Benjamin Kasulke’s directorial debut Banana Split is not so much a movie about teenagers as it is a “teen movie”—the kind where people who look old enough to be currently filing for unemployment trade bon mots while wearing Converse high-tops that look like they have never seen the outdoors. It’s the summer after graduation, and college-bound April (Hannah Marks, who also co-wrote the script) is still pining for her ex-boyfriend, Nick (Dylan Sprouse, sporting a mane of luxuriant romance-novel hair). When he starts dating the new-in-town Clara (Liana Liberato), April gets jealous. But their accidental meeting at a party doesn’t turn out as expected. Instead, the girls become fast friends.
They do everything together, and give each other nicknames: April is “Brad Pitt” and Clara is “George Clooney.” For whatever reason, they decided to keep their friendship secret from Nick. If that doesn’t sound like much of a conflict to hang a movie on, it’s because it isn’t. Time and again, Banana Split visibly strains to fill out its modest running time. Frequently, it succumbs to repetition, backtracking over the same handful of plot points or dragging them through cutesy montages and fantasy and dream sequences. Kasulke, whose long resume as an indie cinematographer includes several films by Guy Maddin and Lynn Shelton, doesn’t bring much visual wit to these scenes—just the same clean, fussed-over spaces and flat-against-the-wall symmetries familiar from dozens of coming-of-age films produced since the mid-2000s.
In fact, apart from some light vaping, Banana Split could have really been set at any point since the advent of social media. The teen-movie tropes it regurgitates are hardly new. April has the requisite harried, oversharing single parent (Jessica Hecht); hopelessly dorky male friend (Luke Spencer Roberts); “boring” summer job (selling concessions at an arthouse theater); and bratty, foul-mouthed younger sibling (Addison Riecke). (If you enjoy hearing a tween say “Suck my dick” and “Eat my ass” over and over, then this is a movie for you.) Clara, in the meantime, doesn’t get much of a background, apart from some humble origins (she’s from Fresno) and a degree of sexual experience that pries at April’s pro-forma insecurities.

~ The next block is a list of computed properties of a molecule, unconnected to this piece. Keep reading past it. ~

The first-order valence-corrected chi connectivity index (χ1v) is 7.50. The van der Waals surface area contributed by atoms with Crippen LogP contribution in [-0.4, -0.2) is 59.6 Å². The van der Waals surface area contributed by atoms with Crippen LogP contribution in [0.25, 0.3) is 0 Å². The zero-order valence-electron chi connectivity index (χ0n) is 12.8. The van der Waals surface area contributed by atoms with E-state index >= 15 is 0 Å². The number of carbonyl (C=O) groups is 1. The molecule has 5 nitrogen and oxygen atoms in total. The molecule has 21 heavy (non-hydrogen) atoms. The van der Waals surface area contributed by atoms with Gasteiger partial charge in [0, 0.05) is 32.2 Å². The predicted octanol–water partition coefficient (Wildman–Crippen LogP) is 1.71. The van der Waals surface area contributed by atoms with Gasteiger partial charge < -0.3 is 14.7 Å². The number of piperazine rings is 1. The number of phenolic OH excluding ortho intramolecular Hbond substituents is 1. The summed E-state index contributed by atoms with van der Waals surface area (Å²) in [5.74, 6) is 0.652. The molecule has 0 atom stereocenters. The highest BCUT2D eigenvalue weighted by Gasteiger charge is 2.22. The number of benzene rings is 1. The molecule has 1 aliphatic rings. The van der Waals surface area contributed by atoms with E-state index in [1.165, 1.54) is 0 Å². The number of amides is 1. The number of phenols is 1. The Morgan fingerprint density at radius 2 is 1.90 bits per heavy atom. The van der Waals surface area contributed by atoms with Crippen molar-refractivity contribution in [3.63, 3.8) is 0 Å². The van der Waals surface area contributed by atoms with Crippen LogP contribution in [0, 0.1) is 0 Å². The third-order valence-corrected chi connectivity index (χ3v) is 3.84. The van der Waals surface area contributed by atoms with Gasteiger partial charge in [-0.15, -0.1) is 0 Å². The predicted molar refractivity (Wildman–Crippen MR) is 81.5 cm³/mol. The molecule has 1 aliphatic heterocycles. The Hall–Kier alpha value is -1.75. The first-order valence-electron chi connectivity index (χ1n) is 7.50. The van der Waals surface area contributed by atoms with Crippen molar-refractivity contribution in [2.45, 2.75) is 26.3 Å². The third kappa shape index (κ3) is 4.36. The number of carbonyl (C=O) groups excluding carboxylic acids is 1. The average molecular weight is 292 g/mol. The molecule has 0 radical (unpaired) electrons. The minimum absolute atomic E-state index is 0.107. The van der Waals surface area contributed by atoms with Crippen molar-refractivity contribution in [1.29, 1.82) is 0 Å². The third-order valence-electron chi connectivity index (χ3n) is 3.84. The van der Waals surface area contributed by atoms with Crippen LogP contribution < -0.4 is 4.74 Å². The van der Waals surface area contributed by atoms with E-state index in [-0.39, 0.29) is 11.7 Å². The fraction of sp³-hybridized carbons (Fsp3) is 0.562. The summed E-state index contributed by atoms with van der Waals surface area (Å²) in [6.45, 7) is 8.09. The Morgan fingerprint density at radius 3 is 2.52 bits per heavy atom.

At least the soundtrack choices are above average—though one wonders why these decidedly un-subcultural Zoomers seem to have the musical taste of a thirty-to-forty-something ex-hipster. (Do we really believe that they’d be listening to Psychic TV and X-Ray Spex?) Of course, plenty of movies about young people—including some of the great ones—exist in a bubble of high artificiality. They are filled with characters who deliver sassy comebacks that the writers have been mentally workshopping since high school. These characters have some of the quirkiness and self-pity of real teenagers, but with clear skin, a coordinated wardrobe, and well-conditioned hair.
The problem with Banana Split isn’t the surface phoniness or lazy comedy but the fact that the movie doesn’t offer any insight into its ostensible subjects—among them break-ups, female friendship, and teenage jealousy. Instead, it simply coasts on the extreme professionalism of the cast, which is almost a given considering that all three leads have been playing high schoolers for at least a decade. While their teen characters aren’t exactly believable, they are also rarely annoying. Perhaps that’s the one advantage they have over the real thing.